by William Whitney
March 6, 2019
Excerpts from James Baldwin’s writings lined the walls of each gallery in “God Made My Face: A Collective Portrait of James Baldwin” recently on view at David Zwirner Gallery, a show that presented viewers with a visual portrait of the celebrated writer. Curated by Hilton Als, a Pulitzer prizewinning writer and theatre critic who is also known for his intimate curatorial practice centering around artists that have affected him, “God Made My Face”was a group exhibition that examined Baldwin not only as an artist but also a human being. Baldwin has long been acknowledged as legendary thinker who scrutinized racial injustice. In recent years, both his writing and activism have experienced a renaissance, in part due to the commercial and critical success that the documentary I Am Not Your Negro (2017) and the film adaptation of Baldwin’s 1974 novel, If Beale Street Could Talk (2018), received. With works ranging from drawings by Marlene Dumas to photographs by Eugène Atget, Als highlighted both Baldwin’s humanity and his distinctive interest in the visual arts.
The first gallery, titled “A Walker in the City,” examined the early influence that the two cities where he spent much of his life—New York and Paris—had on Baldwin. A 1941 painting by Beauford Delaney, titled Dark Rapture (James Baldwin), depicts a portrait of Baldwin in his teenage years. Baldwin met Delaney while working on his high school magazine in the Bronx, and next to the painting is a quote from Baldwin that the older artist was “an example of courage and integrity, humility and passion. An absolute integrity: I saw him shaken many times and I lived to see him broken but I never saw him bow.” Viewers were also presented with a contact sheet of images of Baldwin with his mother Emma Jones, as well as a singular photo of his stepfather David, taken by Baldwin’s high school classmate, Richard Avedon. Photographer Eugène Atget died three years after James Baldwin was born, but his photographs of the French capital were Baldwin’s earliest introduction to Paris, where he would later dwell as he wrote his 1956 masterpiece, Giovanni’s Room. Baldwin’s interest in Atget also prompted the teenage Baldwin and Avedon to attempt a project (never completed) titled Harlem Doorways, which would mimic Atget’s interest in doorways, arches, and arcades.
Much of Baldwin’s life story has been presented to the public through the lens of race, most recently with the 2017 critically acclaimed documentary I Am Not Your Negro. Likewise, Als did not shy away from the idea of blackness in this exhibition. On the back wall of the second room, titled “Colonialism,” Als enlisted Glenn Ligon’s Stranger #73 (2013), a dominating presence which features the full text of Baldwin’s 1953 essay Stranger in a Village painted on a large, black canvas smothered with coal dust. Another Baldwin quote, “though black had been described to me as the absence of light, it became very clear to me that if this were true, we would never have been able to see the color” was present nearby. An additional work by Ligon, Malcolm X, Sun, Frederick Douglass, Boy with Bubbles (Version 2) #8 (2001) featuring coloring-book prints of the eponymous historical figures, among others, also presided. Painting over the prints, Ligon added lipstick to each character, displaying a child-like playfulness and comfort with drawing outside the lines, and exploring concepts of gender normativity in regards to historically masculine black figures. Baldwin was both a black man and a homosexual; the inclusion of this work emphasizes the historical struggles and complexity of dealing with these dual social injustices in a discriminatory society. It hung beside Kara Walker’s video 8 Possible Beginnings or: The Creation of African-America (2005), a silhouette-driven explanation about America’s history of racism, slavery and the overall creation of “the negro,” featuring black people being hanged and working in the fields. As entertaining as it is disturbing, Walker’s piece alludes to the kinds of ideas and beliefs regarding America’s longstanding blind eye towards racism that Baldwin himself often referenced. In I am Not Your Negro, the writer remarks that “what white people have to do, is try and find out in their own hearts why it was necessary to have a nigger in the first place, because I’m not a nigger, I’m a man, but if you think I’m a nigger, it means you need it.”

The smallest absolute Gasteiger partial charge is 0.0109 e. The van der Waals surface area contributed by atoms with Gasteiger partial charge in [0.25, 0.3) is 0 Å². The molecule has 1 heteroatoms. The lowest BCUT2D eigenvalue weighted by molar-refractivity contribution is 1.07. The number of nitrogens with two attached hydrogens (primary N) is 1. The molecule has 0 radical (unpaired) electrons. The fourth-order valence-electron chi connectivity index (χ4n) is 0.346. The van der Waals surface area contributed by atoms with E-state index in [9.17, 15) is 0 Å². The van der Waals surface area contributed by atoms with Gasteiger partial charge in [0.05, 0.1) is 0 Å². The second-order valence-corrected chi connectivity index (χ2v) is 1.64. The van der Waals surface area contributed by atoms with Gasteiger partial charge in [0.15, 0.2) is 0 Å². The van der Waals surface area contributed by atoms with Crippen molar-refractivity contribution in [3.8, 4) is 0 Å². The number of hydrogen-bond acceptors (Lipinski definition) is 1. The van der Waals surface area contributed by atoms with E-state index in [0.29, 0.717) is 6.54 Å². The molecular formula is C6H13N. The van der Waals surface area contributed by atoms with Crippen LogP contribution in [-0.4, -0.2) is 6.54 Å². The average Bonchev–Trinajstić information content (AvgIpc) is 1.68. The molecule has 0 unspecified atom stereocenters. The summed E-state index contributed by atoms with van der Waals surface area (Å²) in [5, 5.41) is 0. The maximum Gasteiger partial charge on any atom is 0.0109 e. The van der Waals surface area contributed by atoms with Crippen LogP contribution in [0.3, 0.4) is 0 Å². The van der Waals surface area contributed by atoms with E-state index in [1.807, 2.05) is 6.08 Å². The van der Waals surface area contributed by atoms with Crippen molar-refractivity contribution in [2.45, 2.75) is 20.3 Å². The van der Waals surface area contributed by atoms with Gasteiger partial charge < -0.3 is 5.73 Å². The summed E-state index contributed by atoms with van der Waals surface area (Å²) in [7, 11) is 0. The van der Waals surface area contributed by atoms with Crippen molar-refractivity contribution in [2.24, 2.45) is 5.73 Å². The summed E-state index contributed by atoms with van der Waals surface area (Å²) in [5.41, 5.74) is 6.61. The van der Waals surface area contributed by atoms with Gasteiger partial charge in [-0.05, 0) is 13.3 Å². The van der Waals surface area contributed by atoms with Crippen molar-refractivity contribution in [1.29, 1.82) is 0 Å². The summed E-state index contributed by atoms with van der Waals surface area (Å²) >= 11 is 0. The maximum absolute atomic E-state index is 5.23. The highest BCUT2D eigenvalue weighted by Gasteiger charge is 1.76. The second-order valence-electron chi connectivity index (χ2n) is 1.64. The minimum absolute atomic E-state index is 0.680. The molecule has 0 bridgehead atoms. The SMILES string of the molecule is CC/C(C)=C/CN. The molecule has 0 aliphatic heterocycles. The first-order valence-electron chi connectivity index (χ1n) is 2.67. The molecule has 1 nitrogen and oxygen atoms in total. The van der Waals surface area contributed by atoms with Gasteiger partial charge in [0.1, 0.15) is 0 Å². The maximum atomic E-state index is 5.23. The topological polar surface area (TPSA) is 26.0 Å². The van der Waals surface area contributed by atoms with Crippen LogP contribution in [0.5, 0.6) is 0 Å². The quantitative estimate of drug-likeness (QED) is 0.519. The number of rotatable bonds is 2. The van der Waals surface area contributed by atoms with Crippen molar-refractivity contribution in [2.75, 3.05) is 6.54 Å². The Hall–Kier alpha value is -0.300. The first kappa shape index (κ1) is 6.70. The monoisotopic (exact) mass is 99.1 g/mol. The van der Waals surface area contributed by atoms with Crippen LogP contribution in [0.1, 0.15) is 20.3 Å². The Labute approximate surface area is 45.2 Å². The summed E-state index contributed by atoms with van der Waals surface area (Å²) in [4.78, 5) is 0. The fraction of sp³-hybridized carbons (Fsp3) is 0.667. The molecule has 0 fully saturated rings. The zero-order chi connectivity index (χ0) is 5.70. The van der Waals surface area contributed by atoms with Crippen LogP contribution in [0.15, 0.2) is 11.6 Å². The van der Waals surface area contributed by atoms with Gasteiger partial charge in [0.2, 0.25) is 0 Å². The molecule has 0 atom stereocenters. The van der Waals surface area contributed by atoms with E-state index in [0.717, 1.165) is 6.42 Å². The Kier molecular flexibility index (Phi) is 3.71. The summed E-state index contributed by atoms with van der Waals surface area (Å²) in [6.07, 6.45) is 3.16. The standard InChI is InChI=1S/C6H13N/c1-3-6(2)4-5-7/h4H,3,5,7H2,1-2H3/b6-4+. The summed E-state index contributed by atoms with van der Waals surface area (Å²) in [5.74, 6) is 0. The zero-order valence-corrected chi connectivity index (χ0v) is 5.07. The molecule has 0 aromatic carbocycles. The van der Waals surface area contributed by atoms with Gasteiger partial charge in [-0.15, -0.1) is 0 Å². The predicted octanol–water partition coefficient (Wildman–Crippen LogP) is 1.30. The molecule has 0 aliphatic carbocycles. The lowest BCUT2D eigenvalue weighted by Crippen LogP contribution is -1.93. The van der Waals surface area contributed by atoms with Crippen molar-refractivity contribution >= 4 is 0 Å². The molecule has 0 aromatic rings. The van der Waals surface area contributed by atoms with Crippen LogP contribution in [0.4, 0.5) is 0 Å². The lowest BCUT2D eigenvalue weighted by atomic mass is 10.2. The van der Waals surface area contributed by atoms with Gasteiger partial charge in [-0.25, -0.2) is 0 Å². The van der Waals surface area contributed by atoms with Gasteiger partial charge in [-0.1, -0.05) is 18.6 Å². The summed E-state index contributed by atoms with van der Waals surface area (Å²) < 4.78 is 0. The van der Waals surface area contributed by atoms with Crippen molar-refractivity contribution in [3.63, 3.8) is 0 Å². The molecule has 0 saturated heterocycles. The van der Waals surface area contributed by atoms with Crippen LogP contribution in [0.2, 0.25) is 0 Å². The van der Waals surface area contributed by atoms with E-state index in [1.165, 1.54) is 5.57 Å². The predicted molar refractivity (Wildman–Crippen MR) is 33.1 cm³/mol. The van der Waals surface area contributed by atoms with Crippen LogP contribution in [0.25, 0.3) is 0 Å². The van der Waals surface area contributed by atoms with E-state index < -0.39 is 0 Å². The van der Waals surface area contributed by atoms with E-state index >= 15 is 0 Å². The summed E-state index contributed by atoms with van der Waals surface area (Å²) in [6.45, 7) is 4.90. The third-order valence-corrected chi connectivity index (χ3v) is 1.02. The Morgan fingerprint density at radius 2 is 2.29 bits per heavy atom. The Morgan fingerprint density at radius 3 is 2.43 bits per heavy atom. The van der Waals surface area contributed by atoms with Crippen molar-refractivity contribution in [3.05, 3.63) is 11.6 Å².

A sense of martyrdom has frequently accompanied Baldwin’s reemergence, a factor that threatens to override him being an actual person, and turn him into a myth. Underscoring Baldwin’s intersectionality, Als peeled back layers of the folktale surrounding him to examine who Baldwin truly was. Playing through a Victrola record player situated on the floor towards the back of the room, a recording of Baldwin singing could be heard throughout the gallery. The recording humanized Baldwin, adding a soft, musical element to an exhibition that offered a reminder that there are still layers of his persona left to examine and understand. ”God Made My Face” was a reminder that revisionist history can be as harmful as it can be helpful, especially if we forget to acknowledge the struggles that preceded the fame.